[color=#1a1a1a]i'm only in nursing school, but i hope to be a critical care nurse after i graduate. some of what zaphod said makes sense to me, but some seems odd. i could be wrong, and, in fact, probably am. if i am wrong, and someone else has a definitive answer, i would love to hear it. as we all know, sepsis is an infection of the blood, and is quite severe. as we also all know, in response to infection (more specifically, the toxins released in the body due to the sepsis) the body produces cytokines which produce inflammation and aide in the immune response. cytokines, however, have some negative effects on the body, the most life-threatening, and most noticeable, of which is vasodilation. as the blood vessels dilate, the blood pressure drops, blood flow decreases to the vital organs, and the heart compensates by increasing the heart rate (causing tachycardia), and the cardiac output. eventually, the heart gets tired of compensating, and the volume of blood being pumped out (the cardiac output) drops. as the tissues receive less blood volume, they release lactic acid into the blood, and the ph begins to become acidic.
[color=#1a1a1a]i understand that, initially, the body may effectively compensate, and the co and bp may remain somewhat stable. i do not understand, however, how the patient's blood pressure could be in the 140s/100s upon presentation to the ed. this is where i am confused by the other poster who said that the elevated bp was due to the compensatory mechanism of the body. i suppose that the vessels could have constricted very tightly as the body tried to maintain its blood pressure, but i don't think the vasoconstriction would be enough to drive the pressure that high. someone correct me if i'm wrong in that assumption because i am here to learn.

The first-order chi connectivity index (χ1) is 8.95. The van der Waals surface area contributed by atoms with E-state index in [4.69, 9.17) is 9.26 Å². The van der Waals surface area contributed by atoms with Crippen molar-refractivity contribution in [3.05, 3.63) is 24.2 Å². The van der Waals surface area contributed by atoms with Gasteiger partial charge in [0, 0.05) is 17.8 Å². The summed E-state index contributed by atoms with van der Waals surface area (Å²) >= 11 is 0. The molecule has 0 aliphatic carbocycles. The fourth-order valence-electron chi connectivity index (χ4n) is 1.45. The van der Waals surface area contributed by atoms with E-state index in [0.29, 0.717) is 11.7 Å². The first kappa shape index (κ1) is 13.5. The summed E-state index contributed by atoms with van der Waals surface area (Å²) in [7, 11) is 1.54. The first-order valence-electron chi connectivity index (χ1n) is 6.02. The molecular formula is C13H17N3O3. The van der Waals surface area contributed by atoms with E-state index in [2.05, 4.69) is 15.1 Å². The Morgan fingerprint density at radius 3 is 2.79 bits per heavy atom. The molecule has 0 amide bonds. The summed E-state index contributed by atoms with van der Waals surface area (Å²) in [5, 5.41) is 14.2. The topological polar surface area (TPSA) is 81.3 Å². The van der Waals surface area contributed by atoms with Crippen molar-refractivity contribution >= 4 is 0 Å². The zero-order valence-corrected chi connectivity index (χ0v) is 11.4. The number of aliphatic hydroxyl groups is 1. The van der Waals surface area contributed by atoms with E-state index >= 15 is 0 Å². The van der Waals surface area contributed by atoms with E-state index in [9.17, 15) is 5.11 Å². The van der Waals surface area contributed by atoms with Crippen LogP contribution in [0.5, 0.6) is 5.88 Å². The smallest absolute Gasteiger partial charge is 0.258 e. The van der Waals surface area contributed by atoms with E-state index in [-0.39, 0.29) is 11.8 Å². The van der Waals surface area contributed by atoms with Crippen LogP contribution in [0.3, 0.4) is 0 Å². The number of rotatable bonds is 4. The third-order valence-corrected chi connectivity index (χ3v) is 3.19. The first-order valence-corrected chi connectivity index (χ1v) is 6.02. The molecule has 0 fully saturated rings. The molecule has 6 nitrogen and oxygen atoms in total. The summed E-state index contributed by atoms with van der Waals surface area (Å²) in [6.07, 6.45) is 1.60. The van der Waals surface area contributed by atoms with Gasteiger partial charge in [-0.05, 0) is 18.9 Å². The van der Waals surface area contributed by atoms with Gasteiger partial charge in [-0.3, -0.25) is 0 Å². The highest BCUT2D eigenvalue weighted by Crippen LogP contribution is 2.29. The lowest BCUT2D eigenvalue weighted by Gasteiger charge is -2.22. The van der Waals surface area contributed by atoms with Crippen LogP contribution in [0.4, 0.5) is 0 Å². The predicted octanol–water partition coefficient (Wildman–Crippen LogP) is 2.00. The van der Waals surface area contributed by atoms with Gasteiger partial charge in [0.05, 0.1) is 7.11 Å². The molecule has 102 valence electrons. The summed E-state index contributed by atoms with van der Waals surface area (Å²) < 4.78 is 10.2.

[color=#1a1a1a]i agree with you that, perhaps, the fluid boluses shouldn't have been given. i did some work in the ed prior to beginning nursing school, and we usually had to bolus our sepsis patients because the pressures we saw were so ridiculously low. however, if we had a patient whose pressure was high, we did initiate several lines and prepare two or three bags of iv fluid in case we needed to rapidly bolus the patient. we tried not to bolus a patient who had a decent pressure because we didn't want to send anyone into chf or hypervolemia. we also considered getting dopamine or levophed out, labeling it, and keeping it at the bedisde just in case. also, with the bun and bnp being elevated, i am lead to believe that the patient has some degree of renal failure and chf, or some form of heart failure. the renal failure and heart failure could explain why the urine output was low, but sepsis could also explain that, as one previous poster alluded to.